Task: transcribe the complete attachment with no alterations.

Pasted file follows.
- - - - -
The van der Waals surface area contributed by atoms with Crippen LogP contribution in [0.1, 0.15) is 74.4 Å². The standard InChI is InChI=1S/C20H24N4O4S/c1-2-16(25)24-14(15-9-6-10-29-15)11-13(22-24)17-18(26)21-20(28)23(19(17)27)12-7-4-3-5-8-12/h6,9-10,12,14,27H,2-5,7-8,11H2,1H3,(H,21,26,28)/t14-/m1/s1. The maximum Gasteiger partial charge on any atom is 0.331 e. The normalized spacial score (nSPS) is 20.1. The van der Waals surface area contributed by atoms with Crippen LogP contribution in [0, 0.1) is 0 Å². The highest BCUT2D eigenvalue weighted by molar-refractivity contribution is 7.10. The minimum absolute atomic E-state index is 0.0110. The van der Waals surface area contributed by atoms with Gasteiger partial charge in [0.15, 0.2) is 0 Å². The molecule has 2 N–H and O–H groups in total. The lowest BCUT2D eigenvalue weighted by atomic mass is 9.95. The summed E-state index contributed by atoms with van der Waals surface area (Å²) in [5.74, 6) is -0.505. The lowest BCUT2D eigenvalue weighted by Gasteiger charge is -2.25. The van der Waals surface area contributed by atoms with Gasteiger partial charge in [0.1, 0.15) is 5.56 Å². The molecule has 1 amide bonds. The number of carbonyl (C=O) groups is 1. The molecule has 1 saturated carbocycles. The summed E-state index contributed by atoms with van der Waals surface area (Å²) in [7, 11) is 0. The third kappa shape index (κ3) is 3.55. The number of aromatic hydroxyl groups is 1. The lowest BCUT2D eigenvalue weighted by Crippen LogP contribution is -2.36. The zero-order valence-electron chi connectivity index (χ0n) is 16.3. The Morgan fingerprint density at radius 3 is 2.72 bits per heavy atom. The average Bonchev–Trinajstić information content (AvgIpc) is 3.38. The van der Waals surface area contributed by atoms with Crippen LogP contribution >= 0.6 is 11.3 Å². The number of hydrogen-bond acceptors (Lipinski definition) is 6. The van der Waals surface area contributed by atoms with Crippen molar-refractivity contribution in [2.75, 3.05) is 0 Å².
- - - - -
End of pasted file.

The van der Waals surface area contributed by atoms with Crippen LogP contribution in [0.1, 0.15) is 74.4 Å². The standard InChI is InChI=1S/C20H24N4O4S/c1-2-16(25)24-14(15-9-6-10-29-15)11-13(22-24)17-18(26)21-20(28)23(19(17)27)12-7-4-3-5-8-12/h6,9-10,12,14,27H,2-5,7-8,11H2,1H3,(H,21,26,28)/t14-/m1/s1. The maximum Gasteiger partial charge on any atom is 0.331 e. The normalized spacial score (nSPS) is 20.1. The van der Waals surface area contributed by atoms with Crippen LogP contribution in [0, 0.1) is 0 Å². The highest BCUT2D eigenvalue weighted by molar-refractivity contribution is 7.10. The minimum absolute atomic E-state index is 0.0110. The van der Waals surface area contributed by atoms with Gasteiger partial charge in [0.15, 0.2) is 0 Å². The molecule has 2 N–H and O–H groups in total. The lowest BCUT2D eigenvalue weighted by atomic mass is 9.95. The summed E-state index contributed by atoms with van der Waals surface area (Å²) in [5.74, 6) is -0.505. The lowest BCUT2D eigenvalue weighted by Gasteiger charge is -2.25. The van der Waals surface area contributed by atoms with Gasteiger partial charge in [0.1, 0.15) is 5.56 Å². The molecule has 1 amide bonds. The number of carbonyl (C=O) groups is 1. The molecule has 1 saturated carbocycles. The summed E-state index contributed by atoms with van der Waals surface area (Å²) in [7, 11) is 0. The third kappa shape index (κ3) is 3.55. The number of aromatic hydroxyl groups is 1. The lowest BCUT2D eigenvalue weighted by Crippen LogP contribution is -2.36. The zero-order valence-electron chi connectivity index (χ0n) is 16.3. The Morgan fingerprint density at radius 3 is 2.72 bits per heavy atom. The average Bonchev–Trinajstić information content (AvgIpc) is 3.38. The van der Waals surface area contributed by atoms with Crippen LogP contribution >= 0.6 is 11.3 Å². The number of hydrogen-bond acceptors (Lipinski definition) is 6. The van der Waals surface area contributed by atoms with Crippen molar-refractivity contribution in [2.75, 3.05) is 0 Å².